Sometimes I feel like sex reduces me to a state of slavery. It kills my freedom. It kills me. … I’m proud of myself. I haven’t visited porn sites in 12 days. … This self-loathing makes me fuck even more … My head and my dick, all the same thing. … I’m sorry, it’s the first time I’ve talked about it. I called my sponsor and I prayed. … But he loved me so much. His eyes shone so brightly when he looked at me. I felt like I was needed.

Perhaps she has hit what twelve-step groups have long called “the bottom,” what in earlier years was a requirement for admittance to the program – losing one’s home, one’s family and career – for only then is one able to confront the “will” that has kept one in bondage for so long. But at first, this cacophony of voices with which she is met will bore her, seemingly distant and disconnected from her personal experience, and so she drifts into a reverie of her own, into remembrances of the past and present. And it is through these memories that we begin to glean a more complete sense of what it is that has had its hold on her.

In the midst of her unending torture, and in the midst of these visitations to the past, Kiki slowly comes to realize that the depths to which she sinks is not an unfamiliar feeling. It is, in fact, a theme that has repeated itself from years gone by, a long lost melody evoked by a return to her childhood home. For this return to the past, partly motivated by the need to look after her (maternal) grandmother, will bring her face to face with a woman no longer able to take care of herself. According to the neighbor, she’s always falling down. Collapsing to the ground.

Almost immediately, one sees that this “home” is a space of absence and neglect. The rooms shrouded in darkness, and cluttered with the debris of an empty life knowing not what to value – believing that anything and everything should be hoarded and kept – as her withered and wheezing grandmother, sunken into the couch with cigarette in hand, complains angrily about the nosy neighbor unable to mind her own business. Side-stepping Kiki’s inquiries about her well-being, the old woman asks whether Kiki has visited her mother who is so alone, housed in a sanitarium, it would seem. So, with this brief introduction, it’s easy to see why her family would be a sore subject, much less something to revisit, either for her novel or for the purpose of healing.

My childhood’s stuck in my throat like a potato chip.
My family!
Even my shrink’s fed up …

It is in this house of women that Kiki grew up (her father largely an absent figure), haunted by a loss too terrible to bear. In fact, the loss seems to have bound mother and grandmother in an alliance that would exclude Kiki, as we witness the two of them through a darkened door, huddled together and bawling, seeking consolation against a searing pain that refused to go away. The house itself gave evidence of that awful absence as well, where the most basic household tasks were put on hold, making room for their mourning. In this world, left out of the loop, Kiki would learn to build a fantasy life – imagining herself a princess and entranced by the screen – since the one who would care for her could only vacillate between huddling in a corner, stricken with grief, or seek comfort and companionship, smothering her young child with a neediness to heavy for her to bear.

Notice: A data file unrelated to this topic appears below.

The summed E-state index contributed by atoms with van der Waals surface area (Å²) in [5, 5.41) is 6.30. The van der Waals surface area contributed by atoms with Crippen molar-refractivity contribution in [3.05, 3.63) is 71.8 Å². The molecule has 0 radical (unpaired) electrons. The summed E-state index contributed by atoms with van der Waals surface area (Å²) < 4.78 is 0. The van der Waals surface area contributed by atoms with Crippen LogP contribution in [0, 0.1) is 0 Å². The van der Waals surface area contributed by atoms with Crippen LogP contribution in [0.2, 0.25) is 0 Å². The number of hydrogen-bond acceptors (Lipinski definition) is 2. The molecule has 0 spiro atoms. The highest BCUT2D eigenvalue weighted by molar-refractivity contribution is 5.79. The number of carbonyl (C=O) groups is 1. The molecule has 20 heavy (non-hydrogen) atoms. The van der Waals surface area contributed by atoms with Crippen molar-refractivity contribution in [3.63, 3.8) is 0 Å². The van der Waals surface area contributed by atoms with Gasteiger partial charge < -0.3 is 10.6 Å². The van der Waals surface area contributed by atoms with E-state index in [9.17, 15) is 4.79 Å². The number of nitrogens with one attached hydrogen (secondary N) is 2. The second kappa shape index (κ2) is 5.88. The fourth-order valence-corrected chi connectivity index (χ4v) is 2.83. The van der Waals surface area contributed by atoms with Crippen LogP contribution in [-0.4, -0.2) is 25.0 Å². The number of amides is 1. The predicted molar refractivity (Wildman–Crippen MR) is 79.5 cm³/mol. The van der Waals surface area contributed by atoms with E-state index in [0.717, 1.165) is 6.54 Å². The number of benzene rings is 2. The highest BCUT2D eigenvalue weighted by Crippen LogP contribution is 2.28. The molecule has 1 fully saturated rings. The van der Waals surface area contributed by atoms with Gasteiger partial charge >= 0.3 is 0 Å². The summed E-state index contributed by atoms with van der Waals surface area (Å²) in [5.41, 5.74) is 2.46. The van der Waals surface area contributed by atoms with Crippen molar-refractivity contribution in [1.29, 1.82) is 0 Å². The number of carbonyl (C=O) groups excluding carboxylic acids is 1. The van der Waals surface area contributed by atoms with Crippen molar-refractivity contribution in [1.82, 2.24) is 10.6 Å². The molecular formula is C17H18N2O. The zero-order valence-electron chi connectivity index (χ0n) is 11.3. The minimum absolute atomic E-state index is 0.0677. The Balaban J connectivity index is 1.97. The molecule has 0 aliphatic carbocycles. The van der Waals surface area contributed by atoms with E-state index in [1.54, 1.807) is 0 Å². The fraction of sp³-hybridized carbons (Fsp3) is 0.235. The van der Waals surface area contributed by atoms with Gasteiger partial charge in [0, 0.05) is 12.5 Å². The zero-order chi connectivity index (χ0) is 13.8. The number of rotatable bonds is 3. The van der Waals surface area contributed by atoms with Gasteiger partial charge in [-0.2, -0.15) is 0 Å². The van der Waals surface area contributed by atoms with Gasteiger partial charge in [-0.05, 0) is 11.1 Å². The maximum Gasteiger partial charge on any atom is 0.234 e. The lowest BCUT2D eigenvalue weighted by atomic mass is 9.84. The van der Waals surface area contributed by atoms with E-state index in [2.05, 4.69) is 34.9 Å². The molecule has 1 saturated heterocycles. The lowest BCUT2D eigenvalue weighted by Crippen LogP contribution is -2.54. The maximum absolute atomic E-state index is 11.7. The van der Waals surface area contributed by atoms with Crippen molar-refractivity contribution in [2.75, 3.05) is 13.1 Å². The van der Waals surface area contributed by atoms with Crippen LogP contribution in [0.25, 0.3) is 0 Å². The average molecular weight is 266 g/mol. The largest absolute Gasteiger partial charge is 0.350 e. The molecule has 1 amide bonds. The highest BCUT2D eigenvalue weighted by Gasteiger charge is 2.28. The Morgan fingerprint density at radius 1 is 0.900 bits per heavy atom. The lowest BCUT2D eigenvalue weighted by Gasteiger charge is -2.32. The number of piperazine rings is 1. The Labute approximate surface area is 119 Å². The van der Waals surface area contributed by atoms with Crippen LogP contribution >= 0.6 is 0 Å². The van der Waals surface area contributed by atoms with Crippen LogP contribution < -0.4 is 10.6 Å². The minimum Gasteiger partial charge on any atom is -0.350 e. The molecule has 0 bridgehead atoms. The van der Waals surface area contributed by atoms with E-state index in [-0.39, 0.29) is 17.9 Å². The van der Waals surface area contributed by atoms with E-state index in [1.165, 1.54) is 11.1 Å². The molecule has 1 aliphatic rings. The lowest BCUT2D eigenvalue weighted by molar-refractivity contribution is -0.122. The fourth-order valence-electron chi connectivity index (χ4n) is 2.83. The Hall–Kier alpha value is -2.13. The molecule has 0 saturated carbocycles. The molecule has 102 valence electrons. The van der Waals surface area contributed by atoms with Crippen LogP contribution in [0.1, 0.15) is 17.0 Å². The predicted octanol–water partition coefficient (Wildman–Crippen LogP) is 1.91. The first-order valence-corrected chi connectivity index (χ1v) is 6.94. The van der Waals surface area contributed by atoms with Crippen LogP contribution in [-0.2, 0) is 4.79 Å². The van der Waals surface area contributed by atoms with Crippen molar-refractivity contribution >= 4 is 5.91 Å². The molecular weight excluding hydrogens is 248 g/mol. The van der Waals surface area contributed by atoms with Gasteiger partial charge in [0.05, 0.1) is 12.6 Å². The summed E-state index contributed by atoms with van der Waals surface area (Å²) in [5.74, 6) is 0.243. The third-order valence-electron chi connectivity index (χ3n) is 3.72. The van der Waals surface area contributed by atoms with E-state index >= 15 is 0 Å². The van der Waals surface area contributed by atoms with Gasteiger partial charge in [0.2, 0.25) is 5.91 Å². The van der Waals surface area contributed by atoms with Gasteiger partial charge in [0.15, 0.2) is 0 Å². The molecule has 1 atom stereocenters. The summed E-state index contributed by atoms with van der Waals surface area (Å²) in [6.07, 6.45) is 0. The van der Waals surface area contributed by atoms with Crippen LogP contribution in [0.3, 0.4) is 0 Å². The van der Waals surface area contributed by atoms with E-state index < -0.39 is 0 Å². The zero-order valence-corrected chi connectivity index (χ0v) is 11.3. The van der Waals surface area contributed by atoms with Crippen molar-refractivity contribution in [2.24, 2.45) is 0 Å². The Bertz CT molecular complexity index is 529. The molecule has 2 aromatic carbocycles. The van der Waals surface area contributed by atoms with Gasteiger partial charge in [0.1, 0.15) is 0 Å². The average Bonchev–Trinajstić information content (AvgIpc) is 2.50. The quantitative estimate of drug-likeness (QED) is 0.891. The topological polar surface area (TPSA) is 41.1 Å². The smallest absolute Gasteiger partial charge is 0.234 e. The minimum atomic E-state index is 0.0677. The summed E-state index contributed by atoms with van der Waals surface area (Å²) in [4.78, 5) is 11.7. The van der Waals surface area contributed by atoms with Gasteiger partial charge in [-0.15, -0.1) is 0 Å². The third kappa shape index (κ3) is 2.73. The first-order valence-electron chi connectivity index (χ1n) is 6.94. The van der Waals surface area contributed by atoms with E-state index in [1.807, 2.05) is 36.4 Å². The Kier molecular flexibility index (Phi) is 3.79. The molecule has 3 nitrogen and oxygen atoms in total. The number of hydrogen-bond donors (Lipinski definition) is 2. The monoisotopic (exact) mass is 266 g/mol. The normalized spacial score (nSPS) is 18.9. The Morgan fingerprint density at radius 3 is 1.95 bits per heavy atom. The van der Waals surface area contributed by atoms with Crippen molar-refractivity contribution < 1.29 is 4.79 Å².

It’s as if both women – mother and grandmother – were banished to a kingdom not their own. As if the institution of marriage and the imperative to raise a family forever condemned them to a solitary existence in a foreign land. Robbed of their language and denied access to a life of the spirit, it’s as if they had shriveled up and died, leaving Kiki to grow up in a household of ghosts mourning the dead. The only voices she would hear would be the moans of inarticulate grief and shouts of exasperation, bewailing the senselessness of it all.

And then, as the three of them walked home one day, an enigmatic encounter with her father. On a bridge. As he approached, wanting to speak with Kiki, her mother would turn apoplectic and her mother’s mother would turn to stone, while young Kiki’s face, at first showing signs of welcomed surprise, would slowly shift to horror. It will be unclear which of these reactions came first or which came to influence the others, but it will be impossible not to see who the “bad man” turned out to be. As if virgin, mother, and crone were wedded to each other in a revulsion unable to speak its name, an unholy marriage wrought in disgust and despair.

That bridge would become the site of many crossings throughout Kiki’s life, as if marking the transition from her world – the world of her mothers – and the treacherous world of the beyond. And though she would remain unmarried, it seems as if she had inherited the burden unique to women seeking to live a life in a world ruled by men, forever required to cross onto foreign soil and, as a result, forever required to retreat into the private world of her forebears which, in light of their shared banishment, failed to bring any comfort or relief.